then shall the voice of liberty be mute?”

He spoke. And drank rapidly a glass of water.

“Lament” — Edna St. Vincent Millay

“Lament”

by

Edna St. Vincent Millay


Listen, children:
Your father is dead.
From his old coats
I’ll make you little jackets;
I’ll make you little trousers
From his old pants.
There’ll be in his pockets
Things he used to put there,
Keys and pennies
Covered with tobacco;
Dan shall have the pennies
To save in his bank;
Anne shall have the keys
To make a pretty noise with.
Life must go on,
And the dead be forgotten;
Life must go on,
Though good men die;
Anne, eat your breakfast;
Dan, take your medicine;
Life must go on;
I forget just why.

“War Is Kind” — Stephen Crane

“War Is Kind”

by

Stephen Crane


Do not weep, maiden, for war is kind.
Because your lover threw wild hands toward the sky
And the affrighted steed ran on alone,
Do not weep.
War is kind.

Hoarse, booming drums of the regiment,
Little souls who thirst for fight,
These men were born to drill and die.
The unexplained glory flies above them,
Great is the battle-god, great, and his kingdom—
A field where a thousand corpses lie.

Do not weep, babe, for war is kind.
Because your father tumbled in the yellow trenches,
Raged at his breast, gulped and died,
Do not weep.
War is kind.

Swift, blazing flag of the regiment,
Eagle with crest of red and gold,
These men were born to drill and die.
Point for them the virtue of slaughter,
Make plain to them the excellence of killing
And a field where a thousand corpses lie.

Mother whose heart hung humble as a button
On the bright splendid shroud of your son,
Do not weep.
War is kind.

“American Airlines Sutra” — Ishmael Reed

“American Airlines Sutra”

by

Ishmael Reed


put yr cup on my tray
the stewardess said 40,000
feet up. (well i’ve
never done it that way. what
have i got to lose.)

i climb into a cab & the
woman driver is singing
along with Frank Sinatra
“how was your flight coming in?”

(another one. these americans,
only one thing on their
minds).

The Soul of Wine — Carlos Schwabe

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The Soul of Wine, 1900 by Carlos Schwabe (1866–1926)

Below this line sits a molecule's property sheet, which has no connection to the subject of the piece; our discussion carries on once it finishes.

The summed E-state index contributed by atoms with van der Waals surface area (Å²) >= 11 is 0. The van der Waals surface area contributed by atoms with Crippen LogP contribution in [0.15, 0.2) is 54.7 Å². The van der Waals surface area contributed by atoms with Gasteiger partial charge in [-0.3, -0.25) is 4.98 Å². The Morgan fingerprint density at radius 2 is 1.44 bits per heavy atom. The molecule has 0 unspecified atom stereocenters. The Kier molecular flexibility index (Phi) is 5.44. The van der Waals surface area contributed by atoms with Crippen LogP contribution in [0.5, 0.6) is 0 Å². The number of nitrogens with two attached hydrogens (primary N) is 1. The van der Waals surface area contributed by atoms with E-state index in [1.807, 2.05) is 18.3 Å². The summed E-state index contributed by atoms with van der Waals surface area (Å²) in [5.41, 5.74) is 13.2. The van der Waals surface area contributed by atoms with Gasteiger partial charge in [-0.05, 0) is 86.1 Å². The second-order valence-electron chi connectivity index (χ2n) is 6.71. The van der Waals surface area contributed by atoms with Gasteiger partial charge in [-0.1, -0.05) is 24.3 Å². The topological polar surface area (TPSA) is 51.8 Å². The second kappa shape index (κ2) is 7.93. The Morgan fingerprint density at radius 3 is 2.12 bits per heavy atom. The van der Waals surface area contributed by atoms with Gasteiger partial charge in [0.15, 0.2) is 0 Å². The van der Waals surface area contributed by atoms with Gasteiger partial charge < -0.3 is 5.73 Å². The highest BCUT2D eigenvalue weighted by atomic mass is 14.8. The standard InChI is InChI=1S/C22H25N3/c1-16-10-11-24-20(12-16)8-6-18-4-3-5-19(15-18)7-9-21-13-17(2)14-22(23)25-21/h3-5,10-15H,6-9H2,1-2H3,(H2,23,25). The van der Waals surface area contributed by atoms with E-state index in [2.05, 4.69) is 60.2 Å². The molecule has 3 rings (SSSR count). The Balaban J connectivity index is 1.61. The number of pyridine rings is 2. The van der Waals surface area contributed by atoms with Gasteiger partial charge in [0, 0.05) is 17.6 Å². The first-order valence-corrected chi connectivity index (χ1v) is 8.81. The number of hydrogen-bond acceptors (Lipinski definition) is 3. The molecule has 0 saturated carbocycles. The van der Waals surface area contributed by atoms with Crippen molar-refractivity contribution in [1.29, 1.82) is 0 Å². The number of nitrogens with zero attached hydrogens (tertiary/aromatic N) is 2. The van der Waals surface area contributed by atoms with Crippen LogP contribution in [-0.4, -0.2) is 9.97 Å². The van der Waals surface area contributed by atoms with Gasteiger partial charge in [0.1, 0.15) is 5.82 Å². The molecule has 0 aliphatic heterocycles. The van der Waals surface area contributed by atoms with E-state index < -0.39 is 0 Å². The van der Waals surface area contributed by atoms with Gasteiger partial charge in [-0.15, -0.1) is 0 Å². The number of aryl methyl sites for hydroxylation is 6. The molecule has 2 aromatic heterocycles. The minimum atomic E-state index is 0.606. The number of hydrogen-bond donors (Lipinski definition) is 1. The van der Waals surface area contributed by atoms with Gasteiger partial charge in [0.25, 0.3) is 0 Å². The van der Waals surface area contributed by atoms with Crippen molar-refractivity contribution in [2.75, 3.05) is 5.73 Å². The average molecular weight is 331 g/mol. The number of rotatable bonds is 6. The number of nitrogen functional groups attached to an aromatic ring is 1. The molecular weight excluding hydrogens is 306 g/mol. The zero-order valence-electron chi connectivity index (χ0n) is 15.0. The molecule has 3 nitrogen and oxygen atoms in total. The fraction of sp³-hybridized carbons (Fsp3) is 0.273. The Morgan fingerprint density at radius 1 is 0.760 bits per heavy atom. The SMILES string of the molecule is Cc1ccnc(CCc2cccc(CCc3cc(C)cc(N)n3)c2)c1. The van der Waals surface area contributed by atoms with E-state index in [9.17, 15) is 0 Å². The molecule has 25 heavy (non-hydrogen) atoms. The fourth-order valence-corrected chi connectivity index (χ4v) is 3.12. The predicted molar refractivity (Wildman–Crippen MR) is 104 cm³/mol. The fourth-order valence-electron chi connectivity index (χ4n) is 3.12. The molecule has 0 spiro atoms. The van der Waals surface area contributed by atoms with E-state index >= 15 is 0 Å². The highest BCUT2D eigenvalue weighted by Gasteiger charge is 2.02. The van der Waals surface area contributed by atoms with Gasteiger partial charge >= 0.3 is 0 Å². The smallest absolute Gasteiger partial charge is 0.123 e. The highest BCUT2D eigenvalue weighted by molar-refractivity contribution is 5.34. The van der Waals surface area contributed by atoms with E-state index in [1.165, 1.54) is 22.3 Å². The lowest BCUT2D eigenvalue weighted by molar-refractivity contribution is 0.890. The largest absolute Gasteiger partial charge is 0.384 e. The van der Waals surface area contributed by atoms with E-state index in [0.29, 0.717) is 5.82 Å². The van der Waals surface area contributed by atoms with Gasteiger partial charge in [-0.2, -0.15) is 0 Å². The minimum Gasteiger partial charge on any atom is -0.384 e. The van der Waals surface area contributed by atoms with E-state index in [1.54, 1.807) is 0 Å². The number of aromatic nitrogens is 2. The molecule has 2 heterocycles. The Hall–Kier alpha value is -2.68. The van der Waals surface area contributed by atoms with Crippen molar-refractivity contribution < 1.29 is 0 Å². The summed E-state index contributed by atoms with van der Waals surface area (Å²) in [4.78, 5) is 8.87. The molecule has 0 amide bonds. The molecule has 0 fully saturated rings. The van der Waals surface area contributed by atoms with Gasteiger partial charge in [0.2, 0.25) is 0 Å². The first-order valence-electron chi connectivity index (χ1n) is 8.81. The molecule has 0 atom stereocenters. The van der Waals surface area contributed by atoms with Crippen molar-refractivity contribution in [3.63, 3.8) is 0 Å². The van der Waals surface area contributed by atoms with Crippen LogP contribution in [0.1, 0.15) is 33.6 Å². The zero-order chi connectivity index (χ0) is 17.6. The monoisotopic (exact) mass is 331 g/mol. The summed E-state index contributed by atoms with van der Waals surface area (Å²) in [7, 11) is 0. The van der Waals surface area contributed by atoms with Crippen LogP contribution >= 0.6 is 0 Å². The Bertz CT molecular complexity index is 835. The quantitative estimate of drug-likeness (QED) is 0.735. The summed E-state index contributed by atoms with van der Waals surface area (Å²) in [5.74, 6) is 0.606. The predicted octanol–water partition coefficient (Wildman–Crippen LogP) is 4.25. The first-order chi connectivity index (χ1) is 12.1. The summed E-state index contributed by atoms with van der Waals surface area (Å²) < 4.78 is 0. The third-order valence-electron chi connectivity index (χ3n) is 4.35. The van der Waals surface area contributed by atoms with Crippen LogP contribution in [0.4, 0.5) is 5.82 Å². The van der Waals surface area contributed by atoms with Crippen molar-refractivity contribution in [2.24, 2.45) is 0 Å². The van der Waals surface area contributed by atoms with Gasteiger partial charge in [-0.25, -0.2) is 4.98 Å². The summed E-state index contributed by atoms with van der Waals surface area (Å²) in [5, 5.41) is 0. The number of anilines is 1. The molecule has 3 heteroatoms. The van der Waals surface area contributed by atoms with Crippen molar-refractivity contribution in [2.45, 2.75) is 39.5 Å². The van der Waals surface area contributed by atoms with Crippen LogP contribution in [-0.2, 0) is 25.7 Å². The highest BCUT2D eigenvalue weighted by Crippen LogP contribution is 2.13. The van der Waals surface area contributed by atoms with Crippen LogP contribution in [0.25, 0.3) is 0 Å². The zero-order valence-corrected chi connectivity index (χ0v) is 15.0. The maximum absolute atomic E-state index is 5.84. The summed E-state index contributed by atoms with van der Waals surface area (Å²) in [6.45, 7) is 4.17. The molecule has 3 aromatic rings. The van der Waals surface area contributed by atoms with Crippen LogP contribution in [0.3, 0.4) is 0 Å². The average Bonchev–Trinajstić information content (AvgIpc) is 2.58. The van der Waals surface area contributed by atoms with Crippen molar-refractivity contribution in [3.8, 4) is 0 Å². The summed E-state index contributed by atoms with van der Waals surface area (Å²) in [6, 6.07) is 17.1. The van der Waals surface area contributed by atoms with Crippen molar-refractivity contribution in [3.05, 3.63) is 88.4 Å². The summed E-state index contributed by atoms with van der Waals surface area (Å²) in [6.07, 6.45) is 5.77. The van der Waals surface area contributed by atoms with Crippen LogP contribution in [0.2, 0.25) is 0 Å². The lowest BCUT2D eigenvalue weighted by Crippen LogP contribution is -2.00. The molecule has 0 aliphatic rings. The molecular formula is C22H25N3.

Illustration for Les Fleurs du mal by Charles Baudelaire.

“The Soul of Wine”

by

Charles Baudelaire

English translation by

William Aggeler


One night, the soul of wine was singing in the flask:
“O man, dear disinherited! to you I sing
This song full of light and of brotherhood
From my prison of glass with its scarlet wax seals.

I know the cost in pain, in sweat,
And in burning sunlight on the blazing hillside,
Of creating my life, of giving me a soul:
I shall not be ungrateful or malevolent,

For I feel a boundless joy when I flow
Down the throat of a man worn out by his labor;
His warm breast is a pleasant tomb
Where I’m much happier than in my cold cellar.

Do you hear the choruses resounding on Sunday
And the hopes that warble in my fluttering breast?
With sleeves rolled up, elbows on the table,
You will glorify me and be content;

I shall light up the eyes of your enraptured wife,
And give back to your son his strength and his color;
I shall be for that frail athlete of life
The oil that hardens a wrestler’s muscles.

Vegetal ambrosia, precious grain scattered
By the eternal Sower, I shall descend in you
So that from our love there will be born poetry,
Which will spring up toward God like a rare flower!”

 

“What Kind of Times Are These” — Adrienne Rich

“What Kind of Times Are These”

by

Adrienne Rich


There’s a place between two stands of trees where the grass grows uphill

and the old revolutionary road breaks off into shadows

near a meeting-house abandoned by the persecuted

who disappeared into those shadows.

 

I’ve walked there picking mushrooms at the edge of dread, but don’t be fooled

this isn’t a Russian poem, this is not somewhere else but here,

our country moving closer to its own truth and dread,

its own ways of making people disappear.

 

I won’t tell you where the place is, the dark mesh of the woods

meeting the unmarked strip of light—

ghost-ridden crossroads, leafmold paradise:

I know already who wants to buy it, sell it, make it disappear.

 

And I won’t tell you where it is, so why do I tell you

anything? Because you still listen, because in times like these

to have you listen at all, it’s necessary

to talk about trees.

“Points of View” — Ishmael Reed

“Points of View”

by

Ishmael Reed


The  pioneers and the indians
disagree about a lot of things
for example, the pioneer says that
when you meet a bear in the woods
you should yell at him and if that
doesn’t work, you should fell him
The indians say that you should
whisper to him softly and call him by
loving nicknames
No one’s bothered to ask the bear
what he thinks

We must not say so